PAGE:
Socially minded outfits use the company's globe-mapping software to illustrate plights of refugees, others in need.
Can Google Earth help save the world?
The United Nations High Commissioner for Refugees announced a new partnership with the search engine last week. The goal: To use the company's globe-mapping software to illustrate the plight of parts of the planet's population.
Google Earth, a free, virtual-globe program from the search engine company, lets users zoom in on locations around the planet. Users can also use special programs known as layers, which organizations can build to incorporate video, text, or other interactive features.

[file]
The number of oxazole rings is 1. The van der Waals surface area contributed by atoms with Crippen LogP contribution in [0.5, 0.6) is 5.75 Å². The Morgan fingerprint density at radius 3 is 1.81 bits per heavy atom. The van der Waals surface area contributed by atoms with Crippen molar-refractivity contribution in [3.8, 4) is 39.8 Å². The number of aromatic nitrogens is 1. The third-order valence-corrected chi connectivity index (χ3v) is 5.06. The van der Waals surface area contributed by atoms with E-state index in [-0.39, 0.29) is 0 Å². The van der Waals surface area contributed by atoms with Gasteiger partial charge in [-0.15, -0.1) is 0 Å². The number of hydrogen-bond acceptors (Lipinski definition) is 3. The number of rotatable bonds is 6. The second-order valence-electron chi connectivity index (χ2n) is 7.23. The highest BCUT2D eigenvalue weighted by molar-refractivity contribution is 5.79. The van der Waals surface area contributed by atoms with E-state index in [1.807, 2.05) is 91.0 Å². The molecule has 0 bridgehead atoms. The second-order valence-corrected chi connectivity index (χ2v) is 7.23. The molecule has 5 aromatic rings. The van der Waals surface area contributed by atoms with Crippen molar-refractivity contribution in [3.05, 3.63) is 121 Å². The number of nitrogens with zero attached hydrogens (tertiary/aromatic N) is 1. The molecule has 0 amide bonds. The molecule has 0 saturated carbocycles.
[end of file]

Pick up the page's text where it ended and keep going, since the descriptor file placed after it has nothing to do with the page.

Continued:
Under an outreach program, Google has been populating its virtual globe with socially minded projects from organizations such as Greenpeace, the US Holocaust Memorial Museum, and UNICEF. Six such layers have been launched in the past two weeks.
Click on the United Nations' "visit a camp" button in Google Earth, for example, and an online depiction of the globe spins and zeroes in on a satellite view of a refugee camp in Chad. There, visitors learn about the refugees who have fled to that country from western Sudan's Darfur region. Click on a button and users can find out how much money it costs to install, say, a new water source at the camp. Click again and users can donate that amount.